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Playing for Keeps: Daily Fantasy Football 2016

When the last online fantasy football game was played, the attorneys general of New York, Nevada and Illinois were throwing penalty flags, state legislators was huddling to set the next play, and the daily fantasy sports leagues were taking it on the chin.

Where are we now? Here's a 50 state survey:

DFS expressly allowed: CO, IN, KS, MD, MA, MS, MO, NY, RI, TN, WV, VA

Contested: AL, DE, GA, HI, ID, IL, NV, SD, TX

Banned: AZ, IO, LA, MT, WA

Proposed legislation: CA, CT, FL, KY, MI, MN, NE, NJ, NM, OK, PA, SC, WI

No legislation: AS, AK, ME, NH, NC, ND, OH, OR, UT, WY

How about this stat: leading up to the 2015 NFL season, daily fantasy sports leagues spent over $750 million in ads – more than the entire beer industry. In 2015, the top two companies had recorded a combined $3 billion in player entry fees. Now, valuations of these companies have purportedly been halved, and they had been spending as much as $1 million per week on legal fees to stay alive.

Lesson: don't poke the bear. There is a certain amount of risk taking that may be present whenever a novel promotional program is begun. The online fantasy sports industry had the 2006 Unlawful Internet Gambling Enforcement Act in its pocket, with a nice carve-out for season-long fantasy leagues. While the Act was silent with regard to daily activity, an argument could be made in its favor. Combined with a legitimate skill v. chance argument, DFS had some footing. But bombarding the airways with commercials every 90 seconds during football season hyping millions of dollars in quick winnings may have been just too much too soon for regulators to take sitting down.

State and federal regulators are generally not scouring the country looking for picayune promotion violations. But regulators may take notice of hugely popular and hugely lucrative programs. Would anyone care if Ed McMahon was knocking on your door with a $10 check? But make it a $10 million jumbo-sized check and it gets attention – see the 1999 Federal Deceptive Mail Prevention and Enforcement Act.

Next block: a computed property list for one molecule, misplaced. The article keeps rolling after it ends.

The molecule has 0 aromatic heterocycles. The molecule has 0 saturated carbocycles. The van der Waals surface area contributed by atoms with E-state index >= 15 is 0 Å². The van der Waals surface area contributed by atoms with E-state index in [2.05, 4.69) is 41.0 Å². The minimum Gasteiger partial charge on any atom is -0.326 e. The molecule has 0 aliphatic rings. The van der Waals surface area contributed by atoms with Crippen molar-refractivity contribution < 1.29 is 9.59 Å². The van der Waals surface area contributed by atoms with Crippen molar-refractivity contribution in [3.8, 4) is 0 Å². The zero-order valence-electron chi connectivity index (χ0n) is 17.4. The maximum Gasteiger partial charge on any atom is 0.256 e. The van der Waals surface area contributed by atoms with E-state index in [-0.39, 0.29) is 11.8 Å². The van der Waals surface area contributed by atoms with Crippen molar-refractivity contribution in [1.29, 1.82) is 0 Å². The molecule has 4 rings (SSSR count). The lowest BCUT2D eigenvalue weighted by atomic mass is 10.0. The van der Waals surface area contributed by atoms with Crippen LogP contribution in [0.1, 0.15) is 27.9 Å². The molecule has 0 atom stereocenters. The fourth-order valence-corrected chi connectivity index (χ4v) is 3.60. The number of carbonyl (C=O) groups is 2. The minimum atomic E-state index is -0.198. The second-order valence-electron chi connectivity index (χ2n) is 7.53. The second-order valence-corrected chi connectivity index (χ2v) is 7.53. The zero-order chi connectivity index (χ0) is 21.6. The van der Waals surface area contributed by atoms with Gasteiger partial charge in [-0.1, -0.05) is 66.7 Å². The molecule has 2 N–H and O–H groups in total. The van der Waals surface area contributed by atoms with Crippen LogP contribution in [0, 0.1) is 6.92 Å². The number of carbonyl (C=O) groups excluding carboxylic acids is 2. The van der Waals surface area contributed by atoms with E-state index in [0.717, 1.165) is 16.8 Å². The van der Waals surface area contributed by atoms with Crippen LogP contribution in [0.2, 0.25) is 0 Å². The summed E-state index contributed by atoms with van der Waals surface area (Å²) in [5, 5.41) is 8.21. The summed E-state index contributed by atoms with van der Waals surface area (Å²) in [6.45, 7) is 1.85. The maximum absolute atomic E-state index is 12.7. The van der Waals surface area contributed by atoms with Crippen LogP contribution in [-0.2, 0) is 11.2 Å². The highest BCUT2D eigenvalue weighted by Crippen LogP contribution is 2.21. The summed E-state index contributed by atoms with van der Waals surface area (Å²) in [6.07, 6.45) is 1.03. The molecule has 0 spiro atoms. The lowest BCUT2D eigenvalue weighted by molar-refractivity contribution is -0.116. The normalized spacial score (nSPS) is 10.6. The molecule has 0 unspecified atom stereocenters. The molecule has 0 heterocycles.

Add to the popularity of DFS the fact that it hits squarely on the public's "gambling instinct" and you may have trouble. It's always easier to be a Monday morning quarterback, but the middle linebacker-sized hits taken by the DFS leagues could possibly been at least deflected by following this simple anagram: LION

Learn the legal nuisances and do a fifty state and federal law survey. For example, which states use a "predominant" test for contests, which require a "stake" or "bet" for gambling.

Identify the problem states. There will be some states where it will be clearly illegal and others where you may have some leeway.

Options – consider the available options for dealing with questionable states. Perhaps you forgo entry fees or limit the available ways to play in some states.

Navigate your advertising carefully. Highlight the "skill" aspects of the game along with the simple enjoyment of participating, while de-emphasizing the ability to win quick money.

The LION rules can be applied to all promotions. And to those of you who follow them, a hearty "Roar Lion Roar" – a fight song dear to my heart.

Topics: Advertising, Gambling